1. Most of us go to the range a month before deer season, fire a few shots off the bench to confirm our rifle’s zero and call it good. But you need more training than that for consistent one-shot kills.

Best way to practice is with a scoped rimfire rifle that approximates the heft and feel of your deer rifle. Grab a brick of .22 LR ammo if you can find it, and set targets 50 yards away in a safe area. Once or twice a month, fire dozens of rounds from the sitting, standing, kneeling and prone positions. With the .22 there’s no recoil, so practice as much as you want. It’s fun, and you’ll be amazed how much better you’ll shoot your .270 or .30-06 come fall.

2. Straight from the U.S. Army Special Forces sniper-training manual: Just before the shot, take a couple of deep breaths to oxygenate your blood, exhale normally, then, on a half-breath, break your shot — that’s when your body is calmest. After firing, pause and hold for a second and follow-through by continuing to look through your scope.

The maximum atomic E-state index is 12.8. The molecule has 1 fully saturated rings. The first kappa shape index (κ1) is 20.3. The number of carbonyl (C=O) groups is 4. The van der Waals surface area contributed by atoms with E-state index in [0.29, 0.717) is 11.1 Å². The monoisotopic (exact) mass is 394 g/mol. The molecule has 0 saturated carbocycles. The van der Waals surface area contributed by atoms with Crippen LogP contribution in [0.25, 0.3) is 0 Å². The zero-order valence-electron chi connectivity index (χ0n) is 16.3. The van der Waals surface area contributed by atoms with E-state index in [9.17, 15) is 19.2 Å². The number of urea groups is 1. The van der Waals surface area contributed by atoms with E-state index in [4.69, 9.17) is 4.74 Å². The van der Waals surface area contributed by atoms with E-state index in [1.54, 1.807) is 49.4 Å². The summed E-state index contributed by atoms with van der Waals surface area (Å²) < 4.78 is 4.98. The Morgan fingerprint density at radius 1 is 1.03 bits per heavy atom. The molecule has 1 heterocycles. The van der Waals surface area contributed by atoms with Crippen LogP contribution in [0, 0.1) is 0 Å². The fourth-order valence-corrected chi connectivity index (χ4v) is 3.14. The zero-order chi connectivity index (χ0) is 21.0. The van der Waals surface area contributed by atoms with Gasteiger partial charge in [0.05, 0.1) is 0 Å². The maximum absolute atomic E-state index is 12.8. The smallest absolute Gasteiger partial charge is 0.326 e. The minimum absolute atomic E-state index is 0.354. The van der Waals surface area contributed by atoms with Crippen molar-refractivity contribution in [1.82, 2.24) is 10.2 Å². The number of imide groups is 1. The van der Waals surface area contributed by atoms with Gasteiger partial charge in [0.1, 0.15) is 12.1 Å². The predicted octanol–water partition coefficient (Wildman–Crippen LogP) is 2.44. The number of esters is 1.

HANBACK INSERT: After pressing the trigger, pause and hold your rifle steady and your eye in the scope to FOLLOW-THROUGH the shot. This is important for rock-solid accuracy and one-shot kills, but dropping the fore-end of the rifle too quickly after the shot is one of the biggest mistake hunters make. Think about it and work on it.

3. A popular saying with old-time gun writers like Keith and O’Connor was, “Accuracy follows consistency.” Be consistent in everything, from how you shoulder and cheek your rifle, to how you sight through the scope, to how you breathe as you trip the trigger. Do it the same every time you line up to shoot a buck.